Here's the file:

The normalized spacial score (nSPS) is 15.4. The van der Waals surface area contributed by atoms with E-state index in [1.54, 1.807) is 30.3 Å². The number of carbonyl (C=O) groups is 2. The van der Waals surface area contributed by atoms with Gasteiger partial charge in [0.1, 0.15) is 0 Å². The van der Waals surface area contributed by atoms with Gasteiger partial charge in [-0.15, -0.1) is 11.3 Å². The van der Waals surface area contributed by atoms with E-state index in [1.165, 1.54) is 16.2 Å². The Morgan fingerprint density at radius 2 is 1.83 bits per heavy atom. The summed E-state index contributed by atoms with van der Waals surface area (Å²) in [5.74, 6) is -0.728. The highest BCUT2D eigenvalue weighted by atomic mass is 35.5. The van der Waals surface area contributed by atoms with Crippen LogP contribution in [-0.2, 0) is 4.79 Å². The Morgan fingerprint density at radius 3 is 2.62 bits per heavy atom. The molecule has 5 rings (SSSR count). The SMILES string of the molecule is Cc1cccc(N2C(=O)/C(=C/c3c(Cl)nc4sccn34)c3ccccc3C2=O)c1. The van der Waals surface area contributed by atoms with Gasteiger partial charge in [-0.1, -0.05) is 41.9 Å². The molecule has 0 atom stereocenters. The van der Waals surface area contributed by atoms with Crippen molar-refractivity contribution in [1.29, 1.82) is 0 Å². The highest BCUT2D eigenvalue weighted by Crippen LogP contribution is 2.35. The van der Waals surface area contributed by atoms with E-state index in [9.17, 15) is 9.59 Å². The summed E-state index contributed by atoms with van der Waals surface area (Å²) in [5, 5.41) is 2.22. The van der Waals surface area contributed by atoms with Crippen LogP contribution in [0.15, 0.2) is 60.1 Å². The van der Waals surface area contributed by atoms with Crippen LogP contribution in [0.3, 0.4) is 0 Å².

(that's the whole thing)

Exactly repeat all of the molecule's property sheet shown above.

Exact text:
The normalized spacial score (nSPS) is 15.4. The van der Waals surface area contributed by atoms with E-state index in [1.54, 1.807) is 30.3 Å². The number of carbonyl (C=O) groups is 2. The van der Waals surface area contributed by atoms with Gasteiger partial charge in [0.1, 0.15) is 0 Å². The van der Waals surface area contributed by atoms with Gasteiger partial charge in [-0.15, -0.1) is 11.3 Å². The van der Waals surface area contributed by atoms with E-state index in [1.165, 1.54) is 16.2 Å². The Morgan fingerprint density at radius 2 is 1.83 bits per heavy atom. The summed E-state index contributed by atoms with van der Waals surface area (Å²) in [5.74, 6) is -0.728. The highest BCUT2D eigenvalue weighted by atomic mass is 35.5. The van der Waals surface area contributed by atoms with Crippen LogP contribution in [-0.2, 0) is 4.79 Å². The Morgan fingerprint density at radius 3 is 2.62 bits per heavy atom. The molecule has 5 rings (SSSR count). The SMILES string of the molecule is Cc1cccc(N2C(=O)/C(=C/c3c(Cl)nc4sccn34)c3ccccc3C2=O)c1. The van der Waals surface area contributed by atoms with Gasteiger partial charge in [-0.1, -0.05) is 41.9 Å². The molecule has 0 atom stereocenters. The van der Waals surface area contributed by atoms with Crippen molar-refractivity contribution in [1.29, 1.82) is 0 Å². The highest BCUT2D eigenvalue weighted by Crippen LogP contribution is 2.35. The van der Waals surface area contributed by atoms with E-state index in [9.17, 15) is 9.59 Å². The summed E-state index contributed by atoms with van der Waals surface area (Å²) in [5, 5.41) is 2.22. The van der Waals surface area contributed by atoms with Crippen LogP contribution in [0.15, 0.2) is 60.1 Å². The van der Waals surface area contributed by atoms with Crippen LogP contribution in [0.3, 0.4) is 0 Å².